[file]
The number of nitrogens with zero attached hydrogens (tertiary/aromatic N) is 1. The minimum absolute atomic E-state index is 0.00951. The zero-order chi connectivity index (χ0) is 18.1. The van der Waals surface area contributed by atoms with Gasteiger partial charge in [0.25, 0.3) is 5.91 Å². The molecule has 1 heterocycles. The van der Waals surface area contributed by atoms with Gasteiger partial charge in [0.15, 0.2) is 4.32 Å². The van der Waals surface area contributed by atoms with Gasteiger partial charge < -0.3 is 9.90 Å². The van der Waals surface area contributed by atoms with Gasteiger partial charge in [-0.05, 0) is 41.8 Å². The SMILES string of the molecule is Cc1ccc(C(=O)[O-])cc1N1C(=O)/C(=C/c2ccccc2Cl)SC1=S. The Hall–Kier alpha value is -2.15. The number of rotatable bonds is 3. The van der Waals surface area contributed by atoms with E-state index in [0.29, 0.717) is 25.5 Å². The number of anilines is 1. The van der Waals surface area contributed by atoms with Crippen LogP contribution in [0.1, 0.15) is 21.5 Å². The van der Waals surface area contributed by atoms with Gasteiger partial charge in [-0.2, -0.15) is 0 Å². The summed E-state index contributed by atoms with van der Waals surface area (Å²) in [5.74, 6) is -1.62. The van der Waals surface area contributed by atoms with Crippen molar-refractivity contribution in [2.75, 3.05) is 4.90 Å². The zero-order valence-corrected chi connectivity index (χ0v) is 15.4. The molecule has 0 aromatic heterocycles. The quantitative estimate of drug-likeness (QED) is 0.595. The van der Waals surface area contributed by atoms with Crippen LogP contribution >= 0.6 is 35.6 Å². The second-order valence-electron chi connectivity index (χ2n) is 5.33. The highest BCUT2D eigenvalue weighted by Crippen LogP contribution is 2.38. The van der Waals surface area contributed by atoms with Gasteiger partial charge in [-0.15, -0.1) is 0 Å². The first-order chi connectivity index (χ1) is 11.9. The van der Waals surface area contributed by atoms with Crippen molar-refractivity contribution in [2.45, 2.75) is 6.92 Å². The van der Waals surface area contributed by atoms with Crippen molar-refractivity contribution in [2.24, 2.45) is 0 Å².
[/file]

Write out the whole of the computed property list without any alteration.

The number of nitrogens with zero attached hydrogens (tertiary/aromatic N) is 1. The minimum absolute atomic E-state index is 0.00951. The zero-order chi connectivity index (χ0) is 18.1. The van der Waals surface area contributed by atoms with Gasteiger partial charge in [0.25, 0.3) is 5.91 Å². The molecule has 1 heterocycles. The van der Waals surface area contributed by atoms with Gasteiger partial charge in [0.15, 0.2) is 4.32 Å². The van der Waals surface area contributed by atoms with Gasteiger partial charge < -0.3 is 9.90 Å². The van der Waals surface area contributed by atoms with Gasteiger partial charge in [-0.05, 0) is 41.8 Å². The SMILES string of the molecule is Cc1ccc(C(=O)[O-])cc1N1C(=O)/C(=C/c2ccccc2Cl)SC1=S. The Hall–Kier alpha value is -2.15. The number of rotatable bonds is 3. The van der Waals surface area contributed by atoms with E-state index in [0.29, 0.717) is 25.5 Å². The number of anilines is 1. The van der Waals surface area contributed by atoms with Crippen LogP contribution in [0.1, 0.15) is 21.5 Å². The van der Waals surface area contributed by atoms with Gasteiger partial charge in [-0.2, -0.15) is 0 Å². The summed E-state index contributed by atoms with van der Waals surface area (Å²) in [5.74, 6) is -1.62. The van der Waals surface area contributed by atoms with Crippen molar-refractivity contribution in [2.75, 3.05) is 4.90 Å². The zero-order valence-corrected chi connectivity index (χ0v) is 15.4. The molecule has 0 aromatic heterocycles. The quantitative estimate of drug-likeness (QED) is 0.595. The van der Waals surface area contributed by atoms with Crippen LogP contribution >= 0.6 is 35.6 Å². The second-order valence-electron chi connectivity index (χ2n) is 5.33. The highest BCUT2D eigenvalue weighted by Crippen LogP contribution is 2.38. The van der Waals surface area contributed by atoms with Gasteiger partial charge in [-0.15, -0.1) is 0 Å². The first-order chi connectivity index (χ1) is 11.9. The van der Waals surface area contributed by atoms with Crippen molar-refractivity contribution in [2.45, 2.75) is 6.92 Å². The van der Waals surface area contributed by atoms with Crippen molar-refractivity contribution in [2.24, 2.45) is 0 Å².